Almost 600 active-duty servicemembers, along with the wounded warriors' families and caregivers, crowded the White House lawn to cheer on the participants as they set out on their ride. They erupted in cheers after the vice president sounded the air horn to kick off the ride, the cyclists whizzed by him, waving as they made a loop around the asphalt trail that rings the south lawn.

"As you circle this lawn and ride out of the White House gate, know that we will be cheering for you every mile of your journey," Jill Biden told the riders. "Thank you for your service, your courage and for your sacrifices for our country. Thank you on behalf of a grateful nation."

After leaving the White House, the riders will make stops at the Pentagon and Arlington National Cemetery, followed by a reception at the U.S. Capitol. Tomorrow, the riders will visit Baltimore's Inner Harbor and see an Orioles baseball game at Camden Yards. The final day of the ride, they will visit Joint Base Andrews Naval Air Facility Washington in Maryland, then historic downtown Annapolis and the campus of the U.S. Naval Academy.

Chris Roberts, director of the Soldier Ride, said riders get excited about the reception they receive in the nation's capital and Maryland. "It is also particularly meaningful for them to ride past areas of historical significance to the country while drawing attention to the needs of the greatest patriots of this generation," he said.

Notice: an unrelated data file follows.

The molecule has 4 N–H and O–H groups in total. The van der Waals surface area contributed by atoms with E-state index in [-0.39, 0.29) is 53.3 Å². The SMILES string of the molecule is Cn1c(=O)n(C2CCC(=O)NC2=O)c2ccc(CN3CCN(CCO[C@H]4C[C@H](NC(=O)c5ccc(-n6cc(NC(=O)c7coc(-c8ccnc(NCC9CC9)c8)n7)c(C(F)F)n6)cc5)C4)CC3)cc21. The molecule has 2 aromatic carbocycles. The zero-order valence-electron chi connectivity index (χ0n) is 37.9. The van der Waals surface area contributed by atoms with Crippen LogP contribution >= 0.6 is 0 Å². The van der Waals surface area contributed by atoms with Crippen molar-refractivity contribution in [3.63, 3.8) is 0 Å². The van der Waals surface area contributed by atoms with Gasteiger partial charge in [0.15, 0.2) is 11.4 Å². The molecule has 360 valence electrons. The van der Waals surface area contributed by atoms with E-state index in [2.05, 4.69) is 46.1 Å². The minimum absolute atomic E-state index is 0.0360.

Soldier Ride is a program of the Wounded Warrior Project, which provides key rehabilitation opportunities for wounded warriors and raises public awareness for those who have been severely injured during the current conflicts.

All participants with a disability or missing a limb or limbs are provided the adaptive equipment customized to their individual needs.

NAVFAC Mid-Atlantic Holds Change of Command Ceremony

By Tom Kreidel, Naval Facilities Engineering Command

April 29, 2010 - NORFOLK, Va. (NNS) -- Naval Facilities Engineering Command Mid-Atlantic hosted a ceremony at building LP-20 on board Naval Station Norfolk April 26.

Capt. Mark Libonate relieved Capt. David Boone as commanding officer.

Boone explained that the venue, a maintenance garage for the Norfolk Public Works department was in honor of the NAVFAC Mid-Atlantic work force of more than 3,500. During the ceremony, guest speaker Rear Adm. Mark Boensel, commander, Navy Region Mid-Atlantic praised Boone's performance as both NAVFAC Mid-Atlantic commanding officer and regional engineer.

He cited Boone's work in Base Re-alignment and Closure, American Recovery and Reinvestment Act projects, along with the day-to-day work of maintaining and improving bases throughout the NAVFAC Mid-Atlantic area of responsibility, which stretches from North Carolina to Maine.